As Pride season begins, I’m looking forward to, once again, joining friends celebrating the diversity and role that our LGBTI community plays in society.
Sadly, there is still much more we need to do – including on transgender rights – before we have full equality regardless of sexual orientation or gender.
As a member of the European Parliament’s LGBTI Intergroup, I’m so pleased that Ireland has taken the historic step of voting for equal marriage, but across the EU, seven of the twenty eight countries actually ban marriage for same-sex couples. It's not that there's no provision in the law for marriage to take place between people of the same gender – it's that this is explicitly banned in law. And many more countries — including Northern Ireland — do not legally recognise equal marriage.
Even more shockingly, five member states of the EU do not have laws banning hate crimes against LGBTI people. This is appalling. I don't want my young son to grow up in a world where the vilest acts of violence and prejudice are tacitly condoned in law and where my lesbian and gay friends, who I’m marching proudly alongside this summer, feel they have to hide who they are for fear of homophobic abuse, or even physical harm.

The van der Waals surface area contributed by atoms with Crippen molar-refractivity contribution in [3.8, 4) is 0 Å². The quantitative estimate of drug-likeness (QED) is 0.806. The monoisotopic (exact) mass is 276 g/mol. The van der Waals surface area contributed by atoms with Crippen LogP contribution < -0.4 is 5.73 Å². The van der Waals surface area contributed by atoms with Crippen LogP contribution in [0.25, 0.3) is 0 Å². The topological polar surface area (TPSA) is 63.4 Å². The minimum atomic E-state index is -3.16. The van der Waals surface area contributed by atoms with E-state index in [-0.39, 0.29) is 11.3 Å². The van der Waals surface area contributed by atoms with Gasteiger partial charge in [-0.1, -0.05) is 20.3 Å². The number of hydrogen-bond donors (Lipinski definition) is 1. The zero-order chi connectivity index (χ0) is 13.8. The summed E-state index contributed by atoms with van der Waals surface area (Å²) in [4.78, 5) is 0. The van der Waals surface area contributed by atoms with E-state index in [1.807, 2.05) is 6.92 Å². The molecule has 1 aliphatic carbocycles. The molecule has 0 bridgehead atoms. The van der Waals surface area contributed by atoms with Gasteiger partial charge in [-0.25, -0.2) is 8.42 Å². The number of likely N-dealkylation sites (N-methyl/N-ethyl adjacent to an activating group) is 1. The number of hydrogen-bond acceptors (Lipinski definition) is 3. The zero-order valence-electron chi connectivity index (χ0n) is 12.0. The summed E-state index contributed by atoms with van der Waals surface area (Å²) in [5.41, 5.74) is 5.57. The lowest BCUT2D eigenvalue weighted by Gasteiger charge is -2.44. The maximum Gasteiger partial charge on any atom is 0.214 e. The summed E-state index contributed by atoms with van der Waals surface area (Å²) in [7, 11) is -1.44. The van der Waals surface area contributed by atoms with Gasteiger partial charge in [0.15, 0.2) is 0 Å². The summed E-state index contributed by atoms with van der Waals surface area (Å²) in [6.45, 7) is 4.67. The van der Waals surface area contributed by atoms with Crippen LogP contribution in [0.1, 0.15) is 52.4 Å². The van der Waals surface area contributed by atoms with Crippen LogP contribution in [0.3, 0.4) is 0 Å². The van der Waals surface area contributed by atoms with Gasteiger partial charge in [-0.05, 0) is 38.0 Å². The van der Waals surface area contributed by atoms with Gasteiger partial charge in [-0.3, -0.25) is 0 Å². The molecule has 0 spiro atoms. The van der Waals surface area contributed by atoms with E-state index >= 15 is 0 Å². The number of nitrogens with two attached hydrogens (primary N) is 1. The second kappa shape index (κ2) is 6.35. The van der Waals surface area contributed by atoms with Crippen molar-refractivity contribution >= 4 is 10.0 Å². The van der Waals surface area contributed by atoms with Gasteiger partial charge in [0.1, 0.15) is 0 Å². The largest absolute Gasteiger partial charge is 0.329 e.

Some might use the poor LGBTI rights record of some member states to argue that the UK might be better off outside the EU. Why link ourselves in partnership with nations whose reputation for defending the rights of their LGBTI citizens is so disgraceful? I disagree.
LGBTI rights don't stop at borders and it's only together that we make a real difference.
Change is not only possible, it's probable. The LGBTI Intergroup is the largest Intergroup in the parliament, with 130 MEPs from different countries and different political parties — all working to promote the rights of LGBTI people across the EU and around the rest of the world. We can see the positive impact that the EU has and can have on LGBTI rights and equality in accession countries; it cooperates closely with candidate nations to support their efforts to end discrimination on grounds such as sexual orientation or gender identity and advance human rights.
One recent success has been the peaceful second Pride parade in Podgorica/Montenegro last year. In my role as Head of Delegation of the European Parliament to Montenegro, I regularly meet with Montenegrin politicians to raise LGBTI issues with them and support the work of their LGBTI NGOs to change attitudes.
For those who think that changing these countries is too difficult, or who despair at how much there is still to do before we have true equality – I say look at how far we’ve come in the UK in the last 18 years. The last Labour government repealed Section 28, equalised the age of consent, made homophobia a hate crime, passed the Gender Recognition Act. And the support of Labour MPs meant that equal marriage became law. There is so much more to do – here at home, across the EU, and further afield – but, by working together, we can create a world where everyone loves without fear and lives safe in the knowledge that their rights and relationships are respected
This post is adapted from a post on PinkNews: click here for the original article.